A general rule of thumb is to use 2F powder for the main charge in muzzleloaders of .50 caliber or larger, while using 3F in .45-caliber and smaller. This is just a rule of thumb; I use 3F powder in my .62 caliber/20 gauge flintlock smoothbore, both for the main charge and to prime the pan. My usual load is 70 grains of 3F. The advantage here is that I only have to carry one grade of powder. But, as I said earlier, each muzzleloading firearm is an individual, and the shooter will have to experiment to find the load that works best in their gun.
Another rule of thumb is to start with a load of powder equal to the ball diameter. In other words, for a .50-caliber smokepole, start with 50 grains of 2F for the main charge and work upwards from there, without exceeding the manufacturers recommendation for maximum load. There is a point of diminishing returns, where more powder just adds to recoil and fouling, without an appreciable increase in muzzle velocity. A load of 75 grains of 2F or 3F is enough to put a ball clear through a good-sized deer.
Unlike smokeless powder, black powder is loaded by volume, not weight. Guns should never be loaded directly from a powder horn, flask or other bulk container. Pour the powder into a measuring device, then pour it down the barrel. I use an antler tip that has been hollowed out and holds 70 grains.
Another factor to keep in mind when choosing a muzzleloading rifle is the rate of twist for the barrel. Many commonly available front-stuffers have a rate of twist of 1:48; in other words, there is 1 inch of twist for each 48 inches of barrel length. This is a good compromise rate of twist; slow enough to provide good accuracy with patched round balls with decent hunting loads, but also fast enough to stabilize conical slugs often used in muzzleloaders.
As a person gains more experience with the old guns, they can choose a rate of twist that suits their needs. For instance, a slower rate of twist would be good for someone who wanted to shoot patched round balls with fairly heavy powder charges. Many of the semi-custom and custom muzzleloaders have barrels with rates of twist from 1:60 to 1:72, or even slower. These rifles work well with the patched round ball, but generally speaking, the twist is too slow to adequately stabilize a conical projectile. Those who primarily plan to shoot these slugs, say for elk, moose or bear, might do well to specify a faster rate of twist than the standard 1:48.
Of course, muzzleloaders aren't just for big game hunting. Many people enjoy hunting small game with front-stuffers in the .32 caliber to .40 caliber range. The smaller-bore guns take proportionately smaller charges, and can be a good choice for someone who just wants to do some target shooting or add some small critters to the larder. The smaller charges and projectiles make these more economical to shoot, although even the larger bores are a bargain compared to some modern cartridges.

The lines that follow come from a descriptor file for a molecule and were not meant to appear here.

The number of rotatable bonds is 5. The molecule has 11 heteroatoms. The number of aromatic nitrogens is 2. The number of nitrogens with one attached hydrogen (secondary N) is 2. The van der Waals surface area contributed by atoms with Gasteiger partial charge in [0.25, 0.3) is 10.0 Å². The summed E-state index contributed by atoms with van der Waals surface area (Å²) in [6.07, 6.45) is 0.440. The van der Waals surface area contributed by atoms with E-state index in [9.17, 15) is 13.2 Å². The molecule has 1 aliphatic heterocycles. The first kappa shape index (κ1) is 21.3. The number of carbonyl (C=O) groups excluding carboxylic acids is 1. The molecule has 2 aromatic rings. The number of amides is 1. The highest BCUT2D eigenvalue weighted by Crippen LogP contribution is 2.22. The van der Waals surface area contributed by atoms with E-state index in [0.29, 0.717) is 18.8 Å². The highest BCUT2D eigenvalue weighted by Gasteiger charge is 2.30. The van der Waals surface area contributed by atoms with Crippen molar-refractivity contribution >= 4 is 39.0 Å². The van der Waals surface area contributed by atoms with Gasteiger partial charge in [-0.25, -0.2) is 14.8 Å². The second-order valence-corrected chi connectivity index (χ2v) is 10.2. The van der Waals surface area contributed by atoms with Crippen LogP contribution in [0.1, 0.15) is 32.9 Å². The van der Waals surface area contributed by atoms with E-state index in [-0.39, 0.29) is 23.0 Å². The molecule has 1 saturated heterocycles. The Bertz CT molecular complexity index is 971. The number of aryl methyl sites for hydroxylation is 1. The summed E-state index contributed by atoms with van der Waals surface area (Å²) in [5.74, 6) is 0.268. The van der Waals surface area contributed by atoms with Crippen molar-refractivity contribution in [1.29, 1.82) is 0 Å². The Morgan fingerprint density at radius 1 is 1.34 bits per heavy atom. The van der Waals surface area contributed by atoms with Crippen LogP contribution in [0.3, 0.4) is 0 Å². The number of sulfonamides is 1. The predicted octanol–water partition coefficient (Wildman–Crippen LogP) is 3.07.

Black powder shotguns are also available for those who prefer scatterguns. Properly loaded and handled, these guns are good for grouse, pheasant and waterfowl, and pack a ballistic punch that is almost on-par with modern, cylinder-bored shotguns.
Many shooters, myself included, have discovered the joy of shooting flintlock smoothbores. My gun is a semi-custom replica of the Northwest trade gun, which was sold by fur trading companies to American Indians and white hunters by the thousands during the frontier era. Other smoothbore shooters prefer guns with French influence, and still others fancy a firearm from a particular historical era, such as the model 1803 Harper's Ferry rifle rumored to have been issued to Lewis and Clark for their journey to the Pacific Ocean.
I haven't even touched on handguns; there are plenty of muzzleloading pistols for shooters to choose from. They can be carried as a companion piece to a rifle or smoothbore long gun, or used in their own right, perhaps to hunt rabbits or birds. Be sure to check regulations before using pistols for hunting.
As you can see, the world of traditional muzzleloading firearms is diverse and fascinating, and there is something available to appeal to almost any shooter. So, if you are ready for a fun challenge, and the chance to add new dimensions to your shooting and hunting life, consider traditional muzzleloaders.
Pierce is a Tribune copy editor and former member of the American Mountain Men. He can be reached at firstname.lastname@example.org.